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#134624 - 11/22/02 01:28 PM Common market, eh?
C-H Offline

Member

Registered: 09/17/02
Posts: 1508
Loc: Stockholm, Sweden
This picture shows what a normal Schuko-plug look like. Yes, I know you know what it looks like. But have you seen all the approvals? Most plugs look like this. A common market in Europe, eh? Manufacturers still get approvals from every country, despite the fact that they don't need to do so.



Starting from top left, going counter- clockwise:

GOST - Russia *
IMG - Italy
CEBEC - Belgium
Ă–VE - Austria
Semko - Sweden
Nemko - Norway
Demko - Denmark (owned by UL!) **
Fimko - Finland
NF - France
VDE - Germany

Between the pins:
Kema-Keur - Holland

* There has been a myth around that plugs intended for Russia must have thinner pins than for other countries. Seems to be untrue, but several manufacturers make such plugs. It's likely that they are not safe if used in other countries.

** The Demko mark is possibly faked, since this plug presents a risk of both fire and electrocution if used in a Danish socket.

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#134625 - 11/23/02 06:38 AM Re: Common market, eh?
Texas_Ranger Offline
Member

Registered: 12/17/01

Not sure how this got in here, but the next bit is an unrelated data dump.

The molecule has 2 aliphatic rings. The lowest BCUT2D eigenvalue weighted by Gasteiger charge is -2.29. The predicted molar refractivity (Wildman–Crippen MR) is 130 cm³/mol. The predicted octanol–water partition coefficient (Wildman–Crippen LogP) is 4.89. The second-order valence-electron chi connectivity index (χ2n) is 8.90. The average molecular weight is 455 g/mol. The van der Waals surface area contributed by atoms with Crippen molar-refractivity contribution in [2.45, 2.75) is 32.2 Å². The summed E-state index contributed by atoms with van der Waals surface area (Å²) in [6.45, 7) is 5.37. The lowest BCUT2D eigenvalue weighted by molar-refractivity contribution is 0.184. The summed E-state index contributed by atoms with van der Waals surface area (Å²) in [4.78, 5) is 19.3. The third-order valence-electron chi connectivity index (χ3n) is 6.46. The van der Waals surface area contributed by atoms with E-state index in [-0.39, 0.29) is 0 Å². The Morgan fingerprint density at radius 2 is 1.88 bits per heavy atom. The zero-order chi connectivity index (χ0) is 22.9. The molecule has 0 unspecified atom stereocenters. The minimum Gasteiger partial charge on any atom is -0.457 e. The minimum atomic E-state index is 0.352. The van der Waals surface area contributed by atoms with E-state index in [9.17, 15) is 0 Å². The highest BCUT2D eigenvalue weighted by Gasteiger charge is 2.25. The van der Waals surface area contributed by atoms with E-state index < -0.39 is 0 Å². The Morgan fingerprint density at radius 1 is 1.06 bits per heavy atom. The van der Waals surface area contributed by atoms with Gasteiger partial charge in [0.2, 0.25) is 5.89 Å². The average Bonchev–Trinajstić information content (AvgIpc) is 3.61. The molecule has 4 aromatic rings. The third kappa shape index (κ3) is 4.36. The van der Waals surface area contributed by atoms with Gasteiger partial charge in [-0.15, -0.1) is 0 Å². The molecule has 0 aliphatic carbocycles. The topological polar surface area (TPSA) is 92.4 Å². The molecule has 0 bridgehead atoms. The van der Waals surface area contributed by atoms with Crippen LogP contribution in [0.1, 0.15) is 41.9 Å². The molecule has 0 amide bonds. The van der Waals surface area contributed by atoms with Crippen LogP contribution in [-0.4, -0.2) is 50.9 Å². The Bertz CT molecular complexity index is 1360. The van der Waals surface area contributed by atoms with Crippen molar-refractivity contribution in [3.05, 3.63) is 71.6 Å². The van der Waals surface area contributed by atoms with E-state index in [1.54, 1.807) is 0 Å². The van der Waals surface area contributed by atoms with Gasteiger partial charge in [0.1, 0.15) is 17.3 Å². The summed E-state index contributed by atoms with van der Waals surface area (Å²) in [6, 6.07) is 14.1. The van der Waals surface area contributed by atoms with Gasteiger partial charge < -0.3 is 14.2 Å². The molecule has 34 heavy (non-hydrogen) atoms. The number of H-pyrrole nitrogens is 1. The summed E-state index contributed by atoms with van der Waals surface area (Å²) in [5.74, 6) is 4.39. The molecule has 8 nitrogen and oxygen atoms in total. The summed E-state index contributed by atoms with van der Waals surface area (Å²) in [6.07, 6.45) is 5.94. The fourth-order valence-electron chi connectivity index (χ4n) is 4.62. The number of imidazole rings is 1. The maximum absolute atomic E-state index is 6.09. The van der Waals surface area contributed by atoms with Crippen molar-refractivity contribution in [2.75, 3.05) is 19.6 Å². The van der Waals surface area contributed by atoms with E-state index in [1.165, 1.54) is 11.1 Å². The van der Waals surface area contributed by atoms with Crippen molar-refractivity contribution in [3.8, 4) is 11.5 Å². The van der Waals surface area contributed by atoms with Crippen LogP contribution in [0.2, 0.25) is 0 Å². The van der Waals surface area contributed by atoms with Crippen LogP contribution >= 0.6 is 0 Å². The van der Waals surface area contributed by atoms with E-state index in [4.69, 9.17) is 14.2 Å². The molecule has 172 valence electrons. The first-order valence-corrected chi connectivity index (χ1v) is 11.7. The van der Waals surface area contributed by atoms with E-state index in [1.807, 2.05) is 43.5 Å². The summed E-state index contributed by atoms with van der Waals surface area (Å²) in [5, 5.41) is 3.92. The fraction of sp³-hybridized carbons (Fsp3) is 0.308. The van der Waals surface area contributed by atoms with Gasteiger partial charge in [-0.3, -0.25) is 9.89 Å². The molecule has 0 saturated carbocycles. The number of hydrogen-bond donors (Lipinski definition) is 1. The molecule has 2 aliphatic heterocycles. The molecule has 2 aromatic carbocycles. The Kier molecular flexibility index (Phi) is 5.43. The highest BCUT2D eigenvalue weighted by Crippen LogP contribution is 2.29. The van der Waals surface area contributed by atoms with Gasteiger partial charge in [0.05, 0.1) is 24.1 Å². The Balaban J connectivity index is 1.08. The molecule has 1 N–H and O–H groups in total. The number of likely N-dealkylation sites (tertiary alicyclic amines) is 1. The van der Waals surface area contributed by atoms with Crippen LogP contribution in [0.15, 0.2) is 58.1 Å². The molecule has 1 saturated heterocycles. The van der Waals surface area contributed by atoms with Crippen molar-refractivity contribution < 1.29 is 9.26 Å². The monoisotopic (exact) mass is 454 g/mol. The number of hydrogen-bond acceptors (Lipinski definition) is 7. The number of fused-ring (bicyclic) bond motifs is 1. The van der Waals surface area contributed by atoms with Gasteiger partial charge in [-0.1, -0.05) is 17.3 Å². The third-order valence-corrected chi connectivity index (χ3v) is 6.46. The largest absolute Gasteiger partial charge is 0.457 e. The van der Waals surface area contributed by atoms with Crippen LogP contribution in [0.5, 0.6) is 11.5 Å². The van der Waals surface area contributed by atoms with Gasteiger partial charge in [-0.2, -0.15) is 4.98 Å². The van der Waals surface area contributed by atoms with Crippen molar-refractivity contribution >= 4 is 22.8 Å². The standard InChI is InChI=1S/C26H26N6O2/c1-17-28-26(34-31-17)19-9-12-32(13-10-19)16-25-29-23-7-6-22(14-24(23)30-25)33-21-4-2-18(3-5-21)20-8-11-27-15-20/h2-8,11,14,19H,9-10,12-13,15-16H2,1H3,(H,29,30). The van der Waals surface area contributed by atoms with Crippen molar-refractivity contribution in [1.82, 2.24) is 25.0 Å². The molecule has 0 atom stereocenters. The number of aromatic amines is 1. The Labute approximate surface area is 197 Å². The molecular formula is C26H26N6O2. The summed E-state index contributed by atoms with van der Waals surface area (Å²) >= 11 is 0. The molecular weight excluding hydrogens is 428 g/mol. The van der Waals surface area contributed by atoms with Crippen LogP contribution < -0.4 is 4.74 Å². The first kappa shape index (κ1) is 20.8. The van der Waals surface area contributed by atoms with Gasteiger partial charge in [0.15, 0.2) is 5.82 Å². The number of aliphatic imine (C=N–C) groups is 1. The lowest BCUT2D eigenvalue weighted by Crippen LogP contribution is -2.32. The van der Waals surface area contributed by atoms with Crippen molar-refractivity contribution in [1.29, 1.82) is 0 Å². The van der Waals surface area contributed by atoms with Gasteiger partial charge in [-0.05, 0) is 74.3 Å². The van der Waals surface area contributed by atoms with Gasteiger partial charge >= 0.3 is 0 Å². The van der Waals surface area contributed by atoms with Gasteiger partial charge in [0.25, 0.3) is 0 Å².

Posts: 2343
Loc: Vienna, Austria
My personal guess would be that russian plugs indeed have thiner pins, but the receptacles also take standard pins (for example like our old ungrounded receptacles)
Guess they just continue producing that stuff like they used to. Really familiar view!

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#134626 - 11/23/02 09:16 AM Re: Common market, eh?
sparky Offline
Member

Registered: 10/18/00
Posts: 5545
 Quote:
Yes, I know you know what it looks like.


not really....

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#134627 - 11/23/02 11:54 AM Re: Common market, eh?
pauluk Offline
Member

Registered: 08/11/01
Posts: 7693
Loc: Norfolk, England
Not such a problem on plugs here of course, as we have our own peculiar type, but the large number of approval marks is a familiar sight nevertheless.

A typical component such as a trigger switch in a power tool these days has one whole side stamped (in very small print) with all these symbols. I thought the "CE" mark system was supposed to cover all of the EU? (And I'm sure all of us on this side of the Pond will be having a good laugh at the idea of the EU making something easier than it was before....)

I have no idea how the Danish approval process works, but I wouldn't have thought they'd like that plug either. Insert it into a Danish receptacle and there'll be no ground connection.

Sparky,
The plug in C-H's image is a dual-function type which is found throughout Continental Europe these days.

When mated with the German "Schuko" receptacle the grounding connection is made by the two strips along the sides (and the plug is non-polarized).

The extra connection "hole" on the face of the plug is to that it will also fit a French outlet. These have a male pin on the receptacle for the ground connection.

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#134628 - 11/24/02 11:41 AM Re: Common market, eh?
C-H Offline

Member

Registered: 09/17/02
Posts: 1508
Loc: Stockholm, Sweden
 Quote:

My personal guess would be that russian plugs indeed have thiner pins, but the receptacles also take standard pins (for example like our old ungrounded receptacles)